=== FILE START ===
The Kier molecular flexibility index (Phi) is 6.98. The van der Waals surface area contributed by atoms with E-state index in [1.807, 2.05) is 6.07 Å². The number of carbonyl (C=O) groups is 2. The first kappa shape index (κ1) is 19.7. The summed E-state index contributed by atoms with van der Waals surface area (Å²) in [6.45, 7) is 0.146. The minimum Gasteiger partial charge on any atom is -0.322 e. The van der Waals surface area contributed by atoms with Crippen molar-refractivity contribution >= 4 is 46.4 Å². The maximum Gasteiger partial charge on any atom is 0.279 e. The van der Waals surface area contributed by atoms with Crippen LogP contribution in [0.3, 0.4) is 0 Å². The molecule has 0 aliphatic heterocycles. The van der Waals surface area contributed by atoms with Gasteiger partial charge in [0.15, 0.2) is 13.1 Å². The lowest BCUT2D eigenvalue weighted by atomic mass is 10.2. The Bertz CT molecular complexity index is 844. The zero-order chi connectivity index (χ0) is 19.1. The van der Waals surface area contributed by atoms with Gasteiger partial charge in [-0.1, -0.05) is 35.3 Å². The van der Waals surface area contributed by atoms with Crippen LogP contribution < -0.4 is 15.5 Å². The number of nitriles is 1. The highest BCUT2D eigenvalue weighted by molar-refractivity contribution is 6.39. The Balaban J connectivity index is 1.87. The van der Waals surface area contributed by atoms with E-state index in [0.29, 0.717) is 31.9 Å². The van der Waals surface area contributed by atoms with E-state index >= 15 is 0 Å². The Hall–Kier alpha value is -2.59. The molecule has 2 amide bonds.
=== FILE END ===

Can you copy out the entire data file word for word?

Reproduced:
The Kier molecular flexibility index (Phi) is 6.98. The van der Waals surface area contributed by atoms with E-state index in [1.807, 2.05) is 6.07 Å². The number of carbonyl (C=O) groups is 2. The first kappa shape index (κ1) is 19.7. The summed E-state index contributed by atoms with van der Waals surface area (Å²) in [6.45, 7) is 0.146. The minimum Gasteiger partial charge on any atom is -0.322 e. The van der Waals surface area contributed by atoms with Crippen molar-refractivity contribution >= 4 is 46.4 Å². The maximum Gasteiger partial charge on any atom is 0.279 e. The van der Waals surface area contributed by atoms with Crippen LogP contribution in [0.3, 0.4) is 0 Å². The molecule has 0 aliphatic heterocycles. The van der Waals surface area contributed by atoms with Gasteiger partial charge in [0.15, 0.2) is 13.1 Å². The lowest BCUT2D eigenvalue weighted by atomic mass is 10.2. The Bertz CT molecular complexity index is 844. The zero-order chi connectivity index (χ0) is 19.1. The van der Waals surface area contributed by atoms with Gasteiger partial charge in [-0.1, -0.05) is 35.3 Å². The van der Waals surface area contributed by atoms with Crippen LogP contribution < -0.4 is 15.5 Å². The number of nitriles is 1. The highest BCUT2D eigenvalue weighted by molar-refractivity contribution is 6.39. The Balaban J connectivity index is 1.87. The van der Waals surface area contributed by atoms with E-state index in [0.29, 0.717) is 31.9 Å². The van der Waals surface area contributed by atoms with E-state index >= 15 is 0 Å². The Hall–Kier alpha value is -2.59. The molecule has 2 amide bonds.